Can Humans Find a Greater Purpose?

Jõhvnööbikud“Why am I here?”  “What is my purpose?”  “What is God’s will for my life?”  “Am I making a difference?”  “How will I be remembered?”

I have often asked myself these, and many similar questions.  We as humans seem to be programed with an insatiable interest in purpose.  We want to accomplish something, we want to be a part of something bigger than ourselves, and we want to know why.  We often imagine purpose as something that we must find, discover, or create.  Or something that must be bestowed, or given to us by some other entity.  But purpose is something that is always with us.  It is an integral part of who we are, and we cannot be separated from it.

Consider Water

Water does not strive, it does not desire, and it has no goals.  It does not search out its purpose.  Simply by behaving according to its own properties, it fulfills its purpose.  As a result clouds are formed, canyons are carved, and life is sustained (The water does not aim to accomplish these things, yet they are still accomplished).  The purpose of water is to be water.

Consider A Tree

What is the purpose of a tree?  Other than to grow and to become a perfect manifestation of itself?  There is none.  A tree does not desire to make a name for itself.  It does not try to make the world a better place.  A tree is a tree, and that is its purpose.

Can we live like the tree, or the snail, or the bird?  With no purpose other than to be ourselves?  Is it possible to stop striving, planning, searching and asking?  Or is longing for a greater purpose simply part of our nature?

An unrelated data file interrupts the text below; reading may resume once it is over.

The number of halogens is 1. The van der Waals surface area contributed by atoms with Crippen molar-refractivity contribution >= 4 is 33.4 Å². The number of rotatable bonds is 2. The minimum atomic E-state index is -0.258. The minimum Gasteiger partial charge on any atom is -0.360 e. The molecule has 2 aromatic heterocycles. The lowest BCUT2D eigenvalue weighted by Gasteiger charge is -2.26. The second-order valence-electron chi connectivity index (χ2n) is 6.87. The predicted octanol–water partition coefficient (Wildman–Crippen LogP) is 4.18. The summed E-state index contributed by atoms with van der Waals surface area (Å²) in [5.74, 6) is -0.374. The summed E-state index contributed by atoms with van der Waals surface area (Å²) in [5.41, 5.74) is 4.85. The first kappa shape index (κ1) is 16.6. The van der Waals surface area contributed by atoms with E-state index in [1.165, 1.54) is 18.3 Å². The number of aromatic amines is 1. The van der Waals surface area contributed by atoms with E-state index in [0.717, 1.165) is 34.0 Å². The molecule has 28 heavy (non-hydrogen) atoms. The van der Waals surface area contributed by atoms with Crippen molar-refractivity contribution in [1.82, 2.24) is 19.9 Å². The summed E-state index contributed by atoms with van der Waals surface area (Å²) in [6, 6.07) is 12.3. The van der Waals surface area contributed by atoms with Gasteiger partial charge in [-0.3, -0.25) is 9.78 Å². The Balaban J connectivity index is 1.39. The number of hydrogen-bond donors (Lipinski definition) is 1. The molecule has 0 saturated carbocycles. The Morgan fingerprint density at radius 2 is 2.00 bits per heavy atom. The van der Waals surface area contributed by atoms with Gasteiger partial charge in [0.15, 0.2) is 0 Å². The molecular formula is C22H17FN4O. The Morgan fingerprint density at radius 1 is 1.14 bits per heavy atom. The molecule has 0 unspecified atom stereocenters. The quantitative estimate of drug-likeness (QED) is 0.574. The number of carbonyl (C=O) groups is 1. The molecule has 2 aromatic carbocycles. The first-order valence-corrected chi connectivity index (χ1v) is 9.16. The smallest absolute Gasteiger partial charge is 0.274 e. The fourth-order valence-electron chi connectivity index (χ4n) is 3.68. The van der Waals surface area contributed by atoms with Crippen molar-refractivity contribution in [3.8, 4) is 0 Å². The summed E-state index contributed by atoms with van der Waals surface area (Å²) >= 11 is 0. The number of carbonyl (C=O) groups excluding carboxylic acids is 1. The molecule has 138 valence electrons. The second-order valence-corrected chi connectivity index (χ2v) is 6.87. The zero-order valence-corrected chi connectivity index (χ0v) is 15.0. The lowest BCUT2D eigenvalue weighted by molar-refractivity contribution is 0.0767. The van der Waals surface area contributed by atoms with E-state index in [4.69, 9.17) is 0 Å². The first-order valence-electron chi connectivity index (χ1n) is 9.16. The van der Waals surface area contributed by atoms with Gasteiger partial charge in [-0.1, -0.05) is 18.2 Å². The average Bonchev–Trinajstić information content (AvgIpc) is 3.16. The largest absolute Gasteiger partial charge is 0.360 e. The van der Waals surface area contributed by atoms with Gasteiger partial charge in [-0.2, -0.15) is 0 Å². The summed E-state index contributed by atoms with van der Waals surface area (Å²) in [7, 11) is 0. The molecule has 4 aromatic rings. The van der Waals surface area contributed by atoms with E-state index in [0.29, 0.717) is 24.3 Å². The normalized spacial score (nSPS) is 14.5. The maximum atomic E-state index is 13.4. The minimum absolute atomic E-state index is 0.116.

“The Master gives himself up
to whatever the moment brings.
He knows that he is going to die,
and he has nothing left to hold on to:
no illusions in his mind,
no resistances in his body.
He doesn’t think about his actions;
they flow from the core of his being.
He holds nothing back from life;
therefore he is ready for death,
as a man is ready for sleep
after a good day’s work.”  ~Lao Tzu

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Remembering To Wash Your Bowl

bowl

I recently stumbled upon this Zen story:

A monk told Joshu, “I have just entered the monastery. Please teach me.”

Joshu asked, “Have you eaten your rice porridge?

The monk replied, “I have eaten.”

Joshu said, “Then you had better wash your bowl.”

At that moment the monk was enlightened.

For some reason, this story really resonated with me.  I, like the monk, was enlightened.  But why?  It seems so simple, after you eat, wash your bowl.  Focus on the task in front of you and carry it on to completion.  Its what Grandma would tell you if she wasn’t holed up in her room surfing the web on her smart phone, and trolling random blogs (Hi Grandma!).

But in today’s always-moving-on-to-the-next-thing society, this is not a truth you can take for granted.  And its not just dishes.  I have so many incomplete tasks floating around out there, I have not only filled my mental sink with dishes, but they have spilled out to cover the counter, and I have started stacking them on the floor.  Honestly, I hardly even cook anymore, I just go out to eat.  Spending my time on tasks that just give the illusion of completeness, like social media, checking my blog’s stats, watching movies, et cetera.

So, from this point forward, until I get tired of it, and decide to quit mid-stream, I am going to finish what I start, and I am going to start less.  I will take it one task at a time, and wash my dish slowly.  Not only that, I’ll do you one better, and dry it.  No.  I will go all out, and put it away.

So, if you are asking yourself, what should I be doing?  How do I find enlightenment?  What is my purpose in life?  Wash your bowl, son.  Wash your bowl.

(If this sounds familiar, it may be because it is a post from my blogger blog, which is no longer active.  If you followed me on blogger, you may have read it there)